Jeanne Selmersheim-Desgrange

Jeanne Selmersheim-Desgrange was born into a family in which the women had been artists and costume designers, the men architects and draftsmen. She began in the decorative arts herself then, after her marriage to Selmersheim was terminated (she retained the name), she met Paul Signac and became his life partner. Although she had had considerable training already, it was Signac who became her teacher, and her art is very close to his. She exhibited regularly at the Paris Salon des Indépendants beginning in 1909.
To fully understand the period in which Jeanne Selmersheim-Desgrange lived, one must have known and loved the area around St. Tropez – the relaxed atmosphere, the intense light, the brilliant earthen colors, dark tree silhouettes, azure seas. All life was conditioned around the sea, the beautiful Mediterranean.
Signac, as much a sailor as a painter, while cruising off the coast of Southern France in 1892, discovered St. Tropez and installed himself and his mistress, Jeanne Selmersheim-Desgrange in a small house there – “La Hune” – to which he always returned and which was always home to him. Le Jardin was likely painted at their home, and reveals a remarkable talent for things of beauty – flowers, sunlight imbued colors, soft shady nooks, and symmetry of space prominent in this old seaport village.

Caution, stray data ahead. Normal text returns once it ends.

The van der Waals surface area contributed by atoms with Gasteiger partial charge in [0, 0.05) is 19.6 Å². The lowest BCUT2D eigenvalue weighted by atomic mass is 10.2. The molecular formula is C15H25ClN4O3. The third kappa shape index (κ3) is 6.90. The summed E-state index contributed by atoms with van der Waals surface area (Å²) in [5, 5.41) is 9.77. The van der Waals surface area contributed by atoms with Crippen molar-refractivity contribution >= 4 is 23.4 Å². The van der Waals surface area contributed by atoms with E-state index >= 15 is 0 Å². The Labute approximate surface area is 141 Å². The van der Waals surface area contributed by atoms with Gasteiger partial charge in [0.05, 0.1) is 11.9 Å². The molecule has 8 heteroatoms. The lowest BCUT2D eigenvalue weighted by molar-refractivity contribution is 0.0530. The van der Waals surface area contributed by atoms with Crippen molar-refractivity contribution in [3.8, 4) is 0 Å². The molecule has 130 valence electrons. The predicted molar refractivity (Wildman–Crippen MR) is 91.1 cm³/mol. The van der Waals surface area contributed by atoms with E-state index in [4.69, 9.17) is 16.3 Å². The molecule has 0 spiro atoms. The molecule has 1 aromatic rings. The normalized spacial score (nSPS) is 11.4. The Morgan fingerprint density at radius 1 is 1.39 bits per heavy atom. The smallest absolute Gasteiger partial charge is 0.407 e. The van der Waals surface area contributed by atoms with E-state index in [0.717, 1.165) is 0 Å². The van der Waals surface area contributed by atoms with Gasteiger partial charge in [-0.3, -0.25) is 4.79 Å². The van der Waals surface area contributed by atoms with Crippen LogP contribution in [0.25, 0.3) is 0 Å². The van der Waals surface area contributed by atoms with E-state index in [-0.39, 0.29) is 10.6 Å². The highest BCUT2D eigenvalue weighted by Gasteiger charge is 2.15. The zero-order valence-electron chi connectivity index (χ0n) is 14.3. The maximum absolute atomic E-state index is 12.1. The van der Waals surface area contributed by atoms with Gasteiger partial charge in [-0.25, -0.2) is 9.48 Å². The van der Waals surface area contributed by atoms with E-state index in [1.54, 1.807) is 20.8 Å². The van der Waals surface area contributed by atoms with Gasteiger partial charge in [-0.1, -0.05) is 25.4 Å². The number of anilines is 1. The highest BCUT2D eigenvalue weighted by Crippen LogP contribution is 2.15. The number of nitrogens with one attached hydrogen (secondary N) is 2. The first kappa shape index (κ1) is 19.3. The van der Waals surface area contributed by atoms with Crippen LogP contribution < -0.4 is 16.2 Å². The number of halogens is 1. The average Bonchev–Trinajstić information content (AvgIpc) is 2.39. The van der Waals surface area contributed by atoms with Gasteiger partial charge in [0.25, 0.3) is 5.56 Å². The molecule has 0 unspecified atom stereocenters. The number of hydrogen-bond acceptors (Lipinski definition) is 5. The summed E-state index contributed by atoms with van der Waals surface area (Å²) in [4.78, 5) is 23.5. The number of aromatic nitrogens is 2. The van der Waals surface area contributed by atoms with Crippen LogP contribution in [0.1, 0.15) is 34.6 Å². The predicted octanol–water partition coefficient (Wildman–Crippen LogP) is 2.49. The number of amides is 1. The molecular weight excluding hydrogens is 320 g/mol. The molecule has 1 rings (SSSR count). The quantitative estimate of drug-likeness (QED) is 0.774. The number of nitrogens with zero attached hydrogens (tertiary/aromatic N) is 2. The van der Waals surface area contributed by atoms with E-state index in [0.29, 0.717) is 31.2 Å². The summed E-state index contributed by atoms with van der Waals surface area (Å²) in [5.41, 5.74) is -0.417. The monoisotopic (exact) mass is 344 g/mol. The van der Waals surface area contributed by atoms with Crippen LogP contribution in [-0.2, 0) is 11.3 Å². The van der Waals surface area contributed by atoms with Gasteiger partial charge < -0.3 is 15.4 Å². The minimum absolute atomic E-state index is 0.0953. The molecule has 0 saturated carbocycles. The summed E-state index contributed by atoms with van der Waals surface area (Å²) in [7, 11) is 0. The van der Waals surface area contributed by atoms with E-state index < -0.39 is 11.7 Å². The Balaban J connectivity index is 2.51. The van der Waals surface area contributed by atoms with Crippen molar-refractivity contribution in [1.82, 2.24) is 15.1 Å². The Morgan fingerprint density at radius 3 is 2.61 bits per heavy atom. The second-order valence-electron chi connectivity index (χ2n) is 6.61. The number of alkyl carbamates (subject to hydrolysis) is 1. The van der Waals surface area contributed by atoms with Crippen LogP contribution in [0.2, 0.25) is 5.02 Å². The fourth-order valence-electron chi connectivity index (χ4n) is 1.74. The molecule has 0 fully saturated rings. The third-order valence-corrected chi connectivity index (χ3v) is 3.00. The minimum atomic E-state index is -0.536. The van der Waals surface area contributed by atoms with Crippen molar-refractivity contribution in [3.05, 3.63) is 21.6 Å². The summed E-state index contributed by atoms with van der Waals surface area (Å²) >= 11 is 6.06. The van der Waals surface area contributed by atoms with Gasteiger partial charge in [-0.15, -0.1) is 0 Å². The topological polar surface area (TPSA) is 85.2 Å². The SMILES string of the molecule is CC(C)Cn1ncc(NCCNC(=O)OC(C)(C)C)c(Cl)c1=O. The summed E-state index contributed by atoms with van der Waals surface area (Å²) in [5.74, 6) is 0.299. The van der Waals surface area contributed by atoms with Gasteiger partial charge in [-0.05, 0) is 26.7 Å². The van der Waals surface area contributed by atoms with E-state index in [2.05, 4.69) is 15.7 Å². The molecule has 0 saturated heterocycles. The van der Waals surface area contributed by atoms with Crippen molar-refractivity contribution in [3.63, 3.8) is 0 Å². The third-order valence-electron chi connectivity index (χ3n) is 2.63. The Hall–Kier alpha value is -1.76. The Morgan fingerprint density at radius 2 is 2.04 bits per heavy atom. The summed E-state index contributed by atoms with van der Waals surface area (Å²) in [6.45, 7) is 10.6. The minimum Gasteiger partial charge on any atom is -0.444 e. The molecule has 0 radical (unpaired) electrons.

Jeanne Selmersheim-Desgrange was first and always French, able to abandon with order, license and restraint. Her name has graced many watercolors and paintings of great sensitivity and unquestioned personality.
The union of Jeanne and Paul Signac brought together two sensitive artists. They never married but of this union, Paul Signac’s only child, Ginette, was born. She also followed the painter’s path.
Jeanne’s direct talent as an artist may be seen in the distinctive arrangement of her brilliant flower pieces, landscapes and still life paintings. Some of her work, full of truculence, should be valued on account of its sincerity and a certain unrestrained quality of exhuberance that it shows. It can almost be said that her paintings sing. Her watercolors and oil paintings are full of rare and delicate colors, orange, yellow, rose, light blue and green. But she also uses greys, which make for glistening opalescent nuances. All of her work suggests a melancholy and tenderness which is filled with lyrical poetry.
Throughout her association with Signac, Jeanne was happy and most contented to stay in the shadows of “her great master.” Of a very loving and considerate nature, she did not wish to take advantage of the great name she served. Her own work is filled with, and reflects this generous lady’s true feminine sensitivity.
She died in 1958 at “La Hune” a house filled with the memories of a great period in art.
Her work was included in the exhibition entitled Neo-Impressionism at the Guggenheim Museum, New York, 1968.
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